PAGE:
Love, Peace & Money?

by and

Tokyo Design Week brings together international and local designers, manufacturers, retailers and entrepreneurs for a raft of exhibitions, gatherings and design-related events, and, of course, parties — wherever designers get together, a party is not too far away. But apart from the civilized pleasure of tripping from opening to opening in the backstreets of Aoyama on a hazy cushion of bubbly, what is TDW all about? The Japan Times ran the champagne gauntlet, slipped behind the designer shades, and tried to find out what’s on the minds of some of the influential denizens of this well-dressed demimonde.

Where does TDW sit in the international circuit of design events? Justin McGuirk, an editor at London-based architecture and design magazine Icon, is one of those visitors who has flown in to see what’s happening. We caught up with him at the opening of the exhibition of “Love & Money: UK Design Now” at the Ozone Living Design Centre in West Shinjuku. He’d just stepped off the plane when we asked him what he thought design in Tokyo had to offer the world.

“At Icon we regard what’s going on in Tokyo as one of the key cultural reference points for the world of contemporary design, along with Milan and London (home-base plug!). While it’s not really a place where international designers come to launch things, it is certainly a place that designers love to be.”

But what makes Japan’s design scene so interesting abroad?

McGuirk says, “Tokyo is highly stimulating. There is a rich visual culture here, part of which the rest of the world has recently been discovering through the export of the intricate graphic worlds of anime and computer gaming. But other things are just as important — the hybridity of Japanese contemporary culture; the high production values; and sophisticated and discerning consumers. The fact that there are a lot of reasonably well off people is, of course, not irrelevant.”

Christine Losecaat, one of the organizers of the UK Design event and an adviser to the trade and investment promotion body of the UK government agrees that it is connected to cultural factors. She says, “Japan is seen as a design-savvy country. This is more than just the discerning Japanese eye for the fashionable and contemporary. There is a depth of appreciation in Japan for the qualities of a man-made artifact that is rooted in a long tradition of craftsmanship and connoisseurship.”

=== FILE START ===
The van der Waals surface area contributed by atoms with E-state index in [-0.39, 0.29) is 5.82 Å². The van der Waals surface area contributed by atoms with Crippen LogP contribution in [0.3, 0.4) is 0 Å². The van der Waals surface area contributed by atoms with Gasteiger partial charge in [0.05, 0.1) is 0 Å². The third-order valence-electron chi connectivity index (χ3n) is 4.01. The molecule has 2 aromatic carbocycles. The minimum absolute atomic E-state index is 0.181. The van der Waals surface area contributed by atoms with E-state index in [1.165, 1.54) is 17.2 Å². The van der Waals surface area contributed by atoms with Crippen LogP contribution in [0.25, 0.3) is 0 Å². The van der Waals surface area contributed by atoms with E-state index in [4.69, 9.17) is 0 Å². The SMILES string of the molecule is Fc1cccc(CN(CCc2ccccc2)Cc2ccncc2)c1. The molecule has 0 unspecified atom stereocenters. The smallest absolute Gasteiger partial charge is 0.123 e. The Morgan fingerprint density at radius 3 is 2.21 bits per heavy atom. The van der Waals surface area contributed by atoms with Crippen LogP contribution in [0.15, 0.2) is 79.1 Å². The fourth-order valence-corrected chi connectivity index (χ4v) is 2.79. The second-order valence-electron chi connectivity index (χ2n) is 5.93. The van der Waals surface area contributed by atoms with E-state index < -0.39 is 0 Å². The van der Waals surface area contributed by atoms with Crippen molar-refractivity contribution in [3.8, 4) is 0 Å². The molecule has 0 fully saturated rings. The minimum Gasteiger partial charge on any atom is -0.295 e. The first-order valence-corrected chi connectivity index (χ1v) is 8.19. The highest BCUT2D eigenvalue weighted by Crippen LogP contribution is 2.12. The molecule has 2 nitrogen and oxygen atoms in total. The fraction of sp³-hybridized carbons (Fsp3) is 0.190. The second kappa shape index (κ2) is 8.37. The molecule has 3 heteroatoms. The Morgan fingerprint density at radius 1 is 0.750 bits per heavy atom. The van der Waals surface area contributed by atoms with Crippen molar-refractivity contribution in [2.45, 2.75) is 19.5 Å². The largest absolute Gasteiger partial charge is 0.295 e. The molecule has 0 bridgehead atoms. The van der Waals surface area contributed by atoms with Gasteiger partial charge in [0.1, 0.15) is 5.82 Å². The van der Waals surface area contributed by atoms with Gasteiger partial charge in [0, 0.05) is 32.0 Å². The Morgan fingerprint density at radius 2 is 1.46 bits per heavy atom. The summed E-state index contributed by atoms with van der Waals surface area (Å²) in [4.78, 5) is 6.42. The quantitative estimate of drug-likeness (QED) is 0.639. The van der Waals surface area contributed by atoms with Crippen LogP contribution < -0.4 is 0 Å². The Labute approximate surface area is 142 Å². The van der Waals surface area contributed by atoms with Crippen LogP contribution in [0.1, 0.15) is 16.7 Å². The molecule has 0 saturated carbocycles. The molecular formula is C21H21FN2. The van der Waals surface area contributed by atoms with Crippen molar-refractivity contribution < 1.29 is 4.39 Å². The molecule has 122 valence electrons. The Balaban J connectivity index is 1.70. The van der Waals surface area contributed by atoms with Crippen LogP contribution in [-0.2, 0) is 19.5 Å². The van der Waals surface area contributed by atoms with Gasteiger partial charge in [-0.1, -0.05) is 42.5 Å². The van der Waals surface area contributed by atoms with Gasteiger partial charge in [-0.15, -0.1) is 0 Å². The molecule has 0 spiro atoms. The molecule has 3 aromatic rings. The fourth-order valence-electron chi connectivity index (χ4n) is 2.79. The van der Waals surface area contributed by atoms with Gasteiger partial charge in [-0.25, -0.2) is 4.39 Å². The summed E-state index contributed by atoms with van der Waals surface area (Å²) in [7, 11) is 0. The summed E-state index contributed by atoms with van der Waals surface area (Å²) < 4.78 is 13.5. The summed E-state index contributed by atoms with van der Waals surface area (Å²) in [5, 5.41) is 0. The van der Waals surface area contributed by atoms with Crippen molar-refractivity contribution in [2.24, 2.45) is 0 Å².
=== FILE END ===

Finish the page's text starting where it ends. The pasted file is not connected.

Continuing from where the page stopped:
So what do people think is worth checking out this year? Well, there is definitely a buzz around the Swedes — particularly an outfit called Front. A female foursome from Sweden, Front produce their designs by sketching furniture in mid-air while a computer tracks their motions and reproduces them in a bath of thermoplastic with a laser. Front will be demonstrating their technique at Tokyo Wonder Site Aoyama.

Teruo Kurosaki is one of the key figures catalyzing the local design culture and building bridges between it and the rest of the world. After starting Idee, the design-focused manufacturer and retailer, in the 1990s, in 2000 he created Tokyo Designer’s Block, an annual “street festival” of design that seeks to raise awareness of the role that design can play in re-scripting people’s lifestyles. In 2005, Tokyo Designers Block morphed into the current “Design Tide.” We asked him what he thought the current trends were in contemporary design.

“What is happening to design is that it is no longer concerned primarily with form. It is more about communication and media. In the early days, events such as Tokyo Designers Block sought to showcase new furniture. But now they seek to create situations in the city. And simultaneously the scope of design has expanded to include interior design, product design, and even communication design.”

We also asked what distinguished the event from others around the world.

Kurosaki agrees that the significance of TDW is to be measured culturally, not in terms of business volume. Part of the attraction lies in the city itself.

He says, “Tokyo is the only event from Asia that is really established on the international design scene. In London or Milan, everything is upfront, in the show-window, or on the main road. Tokyo has this Asian quality, in which all of the most interesting stuff is found in the ura areas — in all the little streets, shops and galleries behind the main facades.”

If Tokyo is distinctive because of its “Asian” qualities, the question of China is inevitably raised. Everyone we spoke to agreed that a visible Chinese design culture has yet to be established. The lack of protection for intellectual property rights was seen as a major factor hampering the growth of a confident Chinese design scene. This represents a striking contrast with the vigor and visibility of the contemporary-art scene in China. Indeed, the relative positions of design and art appear to be reversed in Japan and China.

Kurosaki is an infamous optimist. He sees design as capable of bearing positive messages and engendering meaningful changes in the world. This year’s Design Tide has gathered together 53 designers to respond to the theme of “Design & Peace.” Kurosaki says “There needs to be a redefinition of peace, so that it can become part of people’s lives and change them for the better. Designers can help this process. Peace needs a new logo.”

We can’t help raising our eyebrows at this idea. When asked why China’s art scene was much more advanced than Japan’s, while its design scene was moribund, Kurosaki suggested provocatively: “Art is political.” Pushing a bit, we asked: “But can’t design be political, too?”

Chuckling, Kurosaki replies, “Design? Design is commercial.”

Love and Peace, yes — but don’t forget our old friend Money.